RegulationAccounting StandardsICAS future of accountancy lecture hauls in the crowds

ICAS future of accountancy lecture hauls in the crowds

Firms were told to reinvent or die at an annual ICAS lecture on the future of accountancy

LAST NIGHT saw an accountancy event to unite the great and the good, hosted by ICAS at Stationers’ Hall.

The annual Aileen Beattie Memorial Lecture was given by Philip Johnson, president of the Federation of European Accountants, and entitled ‘The accountancy profession: reinvent or face extinction’.

Fighting words indeed, and the speaker promised to ruffle a few feathers by the end of his one-hour speech.

He ran through the current hot list of ways to shake up the industry: joint audit; mandatory rotation; integrated reporting. One academic accused him of bringing old ideas to the table, but as a Big Four partner later commented, if even two-thirds of the proposals were implemented, the repercussions would be huge.

Johnson placed the burden of change at the feet of firms and institutes, warning legislation could be foisted upon them if solutions are not proactively offered. This, he claimed, would be well received by legislators lacking expertise in the field.

The alternative, faced with a fragmented industry and 27 member states to consider, would be intervention by authorities who are fed up with waiting for business-led change.

He accused audit of failing to keep up with the globalisation of business, saying firms are scrabbling to deliver in an increasingly supranational world.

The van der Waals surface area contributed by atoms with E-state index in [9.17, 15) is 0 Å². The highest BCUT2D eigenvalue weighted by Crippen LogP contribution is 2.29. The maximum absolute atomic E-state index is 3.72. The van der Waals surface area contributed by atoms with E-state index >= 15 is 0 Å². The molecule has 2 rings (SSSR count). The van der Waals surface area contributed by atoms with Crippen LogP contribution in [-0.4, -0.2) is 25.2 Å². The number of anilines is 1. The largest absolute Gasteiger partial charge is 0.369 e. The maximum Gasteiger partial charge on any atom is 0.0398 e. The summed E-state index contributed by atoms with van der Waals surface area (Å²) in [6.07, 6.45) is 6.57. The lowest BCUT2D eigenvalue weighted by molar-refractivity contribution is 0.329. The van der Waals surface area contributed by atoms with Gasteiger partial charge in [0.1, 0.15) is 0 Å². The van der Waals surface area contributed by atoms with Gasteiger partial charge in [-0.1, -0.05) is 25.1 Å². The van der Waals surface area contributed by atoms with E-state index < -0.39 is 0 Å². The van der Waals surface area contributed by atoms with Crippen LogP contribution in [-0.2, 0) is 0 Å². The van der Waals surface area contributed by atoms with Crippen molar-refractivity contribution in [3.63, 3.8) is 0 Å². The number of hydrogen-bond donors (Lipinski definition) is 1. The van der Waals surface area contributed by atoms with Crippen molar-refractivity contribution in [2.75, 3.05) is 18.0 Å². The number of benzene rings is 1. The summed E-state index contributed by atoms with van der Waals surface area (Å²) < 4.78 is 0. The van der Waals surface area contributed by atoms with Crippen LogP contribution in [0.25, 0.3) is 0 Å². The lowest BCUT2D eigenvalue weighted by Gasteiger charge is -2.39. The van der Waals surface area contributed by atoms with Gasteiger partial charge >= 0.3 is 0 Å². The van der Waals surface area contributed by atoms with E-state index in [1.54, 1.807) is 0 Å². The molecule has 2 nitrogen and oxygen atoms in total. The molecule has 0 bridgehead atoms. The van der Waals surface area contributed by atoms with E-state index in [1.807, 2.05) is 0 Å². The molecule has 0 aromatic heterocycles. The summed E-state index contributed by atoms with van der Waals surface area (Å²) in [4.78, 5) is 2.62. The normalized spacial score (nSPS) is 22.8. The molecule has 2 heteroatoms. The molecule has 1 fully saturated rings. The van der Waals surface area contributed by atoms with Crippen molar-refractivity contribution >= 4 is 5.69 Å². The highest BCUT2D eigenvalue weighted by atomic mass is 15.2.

Johnson pushed for more integrated reporting and assurance for the front half of financial reports, saying investors pay greater attention to investor reports and KPI indicators than the annual offerings of auditors.

But he ended on a positive note, saying reinvention – not extinction – was surely the future of the industry. Close questioning followed on the shape of assurance reports and the implications of a higher audit threshold, among other things.

Deloitte’s audit king Martyn Jones laid into Johnson with vigour, after proudly flagging up his recent appointment as vice-president of the ICAEW. He delivered a fiendishly long question in a faux-humble manner, suggesting “the point may have been covered while I was not concentrating”. Half answering the query himself, he gave the impression of being little impressed with the speaker’s words.

But the evening didn’t end on this uncomfortable note, as cocktails and conversation awaited attendees after the question and answer session. All in all, a successful event that keenly piqued the interest of stakeholders struggling to adapt in an industry with an uncertain future.

Related Articles

'Clear' tax avoidance guidance for advisers issued by institutes

Accounting Standards 'Clear' tax avoidance guidance for advisers issued by institutes

1y Stephanie Wix, Writer
Eight landmarks in the history of accountancy

Accounting Standards Eight landmarks in the history of accountancy

1y Acccountancy Age
Ex-ICAS president Jim Pettigrew appointed chair of Scottish Financial Enterprise

Accounting Standards Ex-ICAS president Jim Pettigrew appointed chair of Scottish Financial Enterprise

2y Fraser Simpson, Reporter
ICAS and CIPFA join forces on professional qualification

Accounting Standards ICAS and CIPFA join forces on professional qualification

2y Fraser Simpson, Reporter
AAYP 2016: Five key skills auditors will need in the future

Accounting Standards AAYP 2016: Five key skills auditors will need in the future

2y Acccountancy Age
ICAS names Ken McHattie as new president

Accounting Standards ICAS names Ken McHattie as new president

2y Richard Crump, Writer
CCAB urges business to engage with EU reform debate

Accounting Standards CCAB urges business to engage with EU reform debate

2y Chris Warmoll, Writer
Former ICAS president to lead new ethics drive

Accounting Standards Former ICAS president to lead new ethics drive

2y Richard Crump, Writer